When sushi is served, there will be some interesting items on the tray. The green putty-like substance is called wasabi, often referred to as Japanese horseradish (which, scientifically, is false...but who am I to question). This is very spicy hot stuff, and its only to be used sparingly as a condiment for your pieces or combined with other ingredients into a ponzu sauce for dipping. Sushi chefs usually add a touch of this between the fish and rice...to enhance the flavor, not to overpower. However, the sushi chef will adhere to requests to leave it off an order. Also on the tray is thinly sliced ginger, used to cleanse the palate between different pieces (and types) of sushi. Wasabi & ginger are purely used based on personal preference - some like sushi as is, some like it with condiments. Ponzu sauce is a dipping sauce - which blends soy sauce, rice wine vinegar, wasabi, and lemon (or lime).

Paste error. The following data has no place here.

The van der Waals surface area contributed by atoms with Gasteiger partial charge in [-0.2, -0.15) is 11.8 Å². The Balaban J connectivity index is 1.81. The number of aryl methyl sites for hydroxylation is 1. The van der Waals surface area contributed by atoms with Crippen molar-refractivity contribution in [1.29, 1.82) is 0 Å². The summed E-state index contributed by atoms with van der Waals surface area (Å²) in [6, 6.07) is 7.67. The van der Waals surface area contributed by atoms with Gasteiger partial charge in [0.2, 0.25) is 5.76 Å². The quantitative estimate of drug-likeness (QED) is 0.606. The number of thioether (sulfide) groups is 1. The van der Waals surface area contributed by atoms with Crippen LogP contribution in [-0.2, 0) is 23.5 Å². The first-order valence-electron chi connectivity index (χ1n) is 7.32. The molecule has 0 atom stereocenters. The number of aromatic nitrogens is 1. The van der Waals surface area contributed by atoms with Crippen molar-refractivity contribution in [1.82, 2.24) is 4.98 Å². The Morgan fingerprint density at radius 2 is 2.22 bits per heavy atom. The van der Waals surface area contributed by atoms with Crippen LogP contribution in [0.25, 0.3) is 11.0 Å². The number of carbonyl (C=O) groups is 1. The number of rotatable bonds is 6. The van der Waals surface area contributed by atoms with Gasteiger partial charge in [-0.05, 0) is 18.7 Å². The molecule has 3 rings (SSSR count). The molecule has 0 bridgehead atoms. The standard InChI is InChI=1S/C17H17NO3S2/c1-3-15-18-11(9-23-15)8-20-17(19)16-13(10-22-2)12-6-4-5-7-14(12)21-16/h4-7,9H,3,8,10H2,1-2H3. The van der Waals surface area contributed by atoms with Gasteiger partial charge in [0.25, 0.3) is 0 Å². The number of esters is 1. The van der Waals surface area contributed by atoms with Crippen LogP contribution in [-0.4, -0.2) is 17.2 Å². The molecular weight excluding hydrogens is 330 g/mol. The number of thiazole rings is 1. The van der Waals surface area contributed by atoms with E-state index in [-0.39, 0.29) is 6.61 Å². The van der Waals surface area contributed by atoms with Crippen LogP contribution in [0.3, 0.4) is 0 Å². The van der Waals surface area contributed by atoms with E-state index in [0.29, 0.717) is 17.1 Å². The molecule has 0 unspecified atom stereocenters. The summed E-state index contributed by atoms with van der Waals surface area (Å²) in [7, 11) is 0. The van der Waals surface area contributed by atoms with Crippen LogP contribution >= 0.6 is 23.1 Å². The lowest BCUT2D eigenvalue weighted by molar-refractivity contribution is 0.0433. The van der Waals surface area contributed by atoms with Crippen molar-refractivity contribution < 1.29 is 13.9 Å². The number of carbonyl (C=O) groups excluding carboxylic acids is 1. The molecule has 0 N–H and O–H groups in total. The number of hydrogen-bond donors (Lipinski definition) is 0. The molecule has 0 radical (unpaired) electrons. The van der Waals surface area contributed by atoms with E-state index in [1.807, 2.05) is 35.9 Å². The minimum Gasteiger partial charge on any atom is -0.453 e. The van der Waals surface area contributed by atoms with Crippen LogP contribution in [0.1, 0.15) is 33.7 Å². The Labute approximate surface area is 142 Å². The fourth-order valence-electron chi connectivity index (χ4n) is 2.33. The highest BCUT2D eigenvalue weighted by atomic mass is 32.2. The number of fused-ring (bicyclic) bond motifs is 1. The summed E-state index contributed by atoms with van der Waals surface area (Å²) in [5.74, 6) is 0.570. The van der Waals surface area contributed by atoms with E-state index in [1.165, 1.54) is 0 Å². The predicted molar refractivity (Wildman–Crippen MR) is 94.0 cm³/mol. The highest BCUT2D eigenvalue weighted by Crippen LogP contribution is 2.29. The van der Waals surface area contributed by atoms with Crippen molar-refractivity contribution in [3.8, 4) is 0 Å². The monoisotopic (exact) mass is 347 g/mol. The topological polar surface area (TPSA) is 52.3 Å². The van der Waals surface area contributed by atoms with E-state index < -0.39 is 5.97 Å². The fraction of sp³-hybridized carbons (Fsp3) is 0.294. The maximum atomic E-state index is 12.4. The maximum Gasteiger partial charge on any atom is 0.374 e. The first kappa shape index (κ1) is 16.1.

Sushi etiquette is extremely important as part of the dining experience. Interestingly enough, I found some advice written in Playboy's advisor section (See ladies, some of us men really do read the articles). Anyway, here's what they had to say. "Never dip your sushi rice-side, and don't soak it - the sauce should compliment fish, not kill the flavor. It's best to eat each piece in one bite, but in the West that's not always practical because sushi tends to be larger. Never pass food with your chopsticks; in Japan, this resembles a Buddhist ritual in which bone fragments from a cremated body are passed at a funeral. Instead, offer the plate. It's OK to pick up sushi with your fingers, but always use chopsticks for sashimi. When you are not using your sticks, place them on the small, decorative hashi oki. If you take food from a shared plate, turn the sticks around so you're not using the ends that you put in your mouth. It's bad form to smoke...and while you should leave a tip on the bar for the chef, keep in mind that the people who handle the food never touch the money." Thanks for the valuable info.